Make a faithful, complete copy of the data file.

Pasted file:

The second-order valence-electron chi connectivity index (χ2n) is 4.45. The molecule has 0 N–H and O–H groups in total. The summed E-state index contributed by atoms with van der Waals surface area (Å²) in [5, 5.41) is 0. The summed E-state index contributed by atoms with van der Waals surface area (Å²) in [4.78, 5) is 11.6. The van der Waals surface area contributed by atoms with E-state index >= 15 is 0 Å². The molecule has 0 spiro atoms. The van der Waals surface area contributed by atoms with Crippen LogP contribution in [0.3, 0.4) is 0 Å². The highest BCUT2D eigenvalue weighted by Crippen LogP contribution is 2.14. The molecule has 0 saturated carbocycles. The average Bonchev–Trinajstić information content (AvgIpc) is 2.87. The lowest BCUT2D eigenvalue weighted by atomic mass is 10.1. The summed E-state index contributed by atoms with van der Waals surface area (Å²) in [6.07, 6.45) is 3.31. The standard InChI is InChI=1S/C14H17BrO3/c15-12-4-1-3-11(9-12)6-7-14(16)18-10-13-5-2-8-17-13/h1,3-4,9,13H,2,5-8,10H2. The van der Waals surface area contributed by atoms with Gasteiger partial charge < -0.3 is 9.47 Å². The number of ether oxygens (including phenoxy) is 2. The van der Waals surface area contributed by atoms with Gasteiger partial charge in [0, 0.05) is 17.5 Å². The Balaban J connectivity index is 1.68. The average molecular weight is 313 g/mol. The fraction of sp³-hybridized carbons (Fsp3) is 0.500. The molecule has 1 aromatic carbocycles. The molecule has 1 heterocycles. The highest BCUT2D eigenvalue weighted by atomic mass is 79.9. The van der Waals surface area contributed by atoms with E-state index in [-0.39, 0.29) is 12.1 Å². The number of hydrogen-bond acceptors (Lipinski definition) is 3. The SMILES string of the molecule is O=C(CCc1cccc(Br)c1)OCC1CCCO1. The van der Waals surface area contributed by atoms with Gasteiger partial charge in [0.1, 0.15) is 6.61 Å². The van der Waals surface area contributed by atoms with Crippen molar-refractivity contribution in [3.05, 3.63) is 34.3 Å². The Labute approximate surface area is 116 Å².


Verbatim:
The second-order valence-electron chi connectivity index (χ2n) is 4.45. The molecule has 0 N–H and O–H groups in total. The summed E-state index contributed by atoms with van der Waals surface area (Å²) in [5, 5.41) is 0. The summed E-state index contributed by atoms with van der Waals surface area (Å²) in [4.78, 5) is 11.6. The van der Waals surface area contributed by atoms with E-state index >= 15 is 0 Å². The molecule has 0 spiro atoms. The van der Waals surface area contributed by atoms with Crippen LogP contribution in [0.3, 0.4) is 0 Å². The highest BCUT2D eigenvalue weighted by Crippen LogP contribution is 2.14. The molecule has 0 saturated carbocycles. The average Bonchev–Trinajstić information content (AvgIpc) is 2.87. The lowest BCUT2D eigenvalue weighted by atomic mass is 10.1. The summed E-state index contributed by atoms with van der Waals surface area (Å²) in [6.07, 6.45) is 3.31. The standard InChI is InChI=1S/C14H17BrO3/c15-12-4-1-3-11(9-12)6-7-14(16)18-10-13-5-2-8-17-13/h1,3-4,9,13H,2,5-8,10H2. The van der Waals surface area contributed by atoms with Gasteiger partial charge < -0.3 is 9.47 Å². The number of ether oxygens (including phenoxy) is 2. The van der Waals surface area contributed by atoms with Gasteiger partial charge in [0, 0.05) is 17.5 Å². The Balaban J connectivity index is 1.68. The average molecular weight is 313 g/mol. The fraction of sp³-hybridized carbons (Fsp3) is 0.500. The molecule has 1 aromatic carbocycles. The molecule has 1 heterocycles. The highest BCUT2D eigenvalue weighted by atomic mass is 79.9. The van der Waals surface area contributed by atoms with E-state index in [-0.39, 0.29) is 12.1 Å². The number of hydrogen-bond acceptors (Lipinski definition) is 3. The SMILES string of the molecule is O=C(CCc1cccc(Br)c1)OCC1CCCO1. The van der Waals surface area contributed by atoms with Gasteiger partial charge in [0.1, 0.15) is 6.61 Å². The van der Waals surface area contributed by atoms with Crippen molar-refractivity contribution in [3.05, 3.63) is 34.3 Å². The Labute approximate surface area is 116 Å².